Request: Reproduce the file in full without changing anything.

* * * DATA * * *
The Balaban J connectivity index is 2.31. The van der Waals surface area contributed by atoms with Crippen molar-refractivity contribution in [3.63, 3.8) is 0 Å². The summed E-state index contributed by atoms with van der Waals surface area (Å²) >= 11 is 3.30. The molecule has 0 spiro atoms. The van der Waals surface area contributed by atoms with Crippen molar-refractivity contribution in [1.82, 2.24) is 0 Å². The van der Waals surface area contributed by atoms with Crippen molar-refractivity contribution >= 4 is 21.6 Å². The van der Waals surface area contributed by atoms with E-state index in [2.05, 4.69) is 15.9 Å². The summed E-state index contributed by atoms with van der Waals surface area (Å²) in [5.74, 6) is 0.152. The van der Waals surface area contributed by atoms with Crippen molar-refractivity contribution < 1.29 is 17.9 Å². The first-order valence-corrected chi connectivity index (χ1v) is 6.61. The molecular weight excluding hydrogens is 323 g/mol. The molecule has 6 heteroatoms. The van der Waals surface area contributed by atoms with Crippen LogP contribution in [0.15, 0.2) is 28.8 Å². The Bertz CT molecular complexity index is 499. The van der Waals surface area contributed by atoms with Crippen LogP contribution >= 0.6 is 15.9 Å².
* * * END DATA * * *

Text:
The Balaban J connectivity index is 2.31. The van der Waals surface area contributed by atoms with Crippen molar-refractivity contribution in [3.63, 3.8) is 0 Å². The summed E-state index contributed by atoms with van der Waals surface area (Å²) >= 11 is 3.30. The molecule has 0 spiro atoms. The van der Waals surface area contributed by atoms with Crippen molar-refractivity contribution in [1.82, 2.24) is 0 Å². The van der Waals surface area contributed by atoms with Crippen molar-refractivity contribution >= 4 is 21.6 Å². The van der Waals surface area contributed by atoms with E-state index in [2.05, 4.69) is 15.9 Å². The summed E-state index contributed by atoms with van der Waals surface area (Å²) in [5.74, 6) is 0.152. The van der Waals surface area contributed by atoms with Crippen molar-refractivity contribution < 1.29 is 17.9 Å². The first-order valence-corrected chi connectivity index (χ1v) is 6.61. The molecular weight excluding hydrogens is 323 g/mol. The molecule has 6 heteroatoms. The van der Waals surface area contributed by atoms with Crippen LogP contribution in [0.15, 0.2) is 28.8 Å². The Bertz CT molecular complexity index is 499. The van der Waals surface area contributed by atoms with Crippen LogP contribution >= 0.6 is 15.9 Å².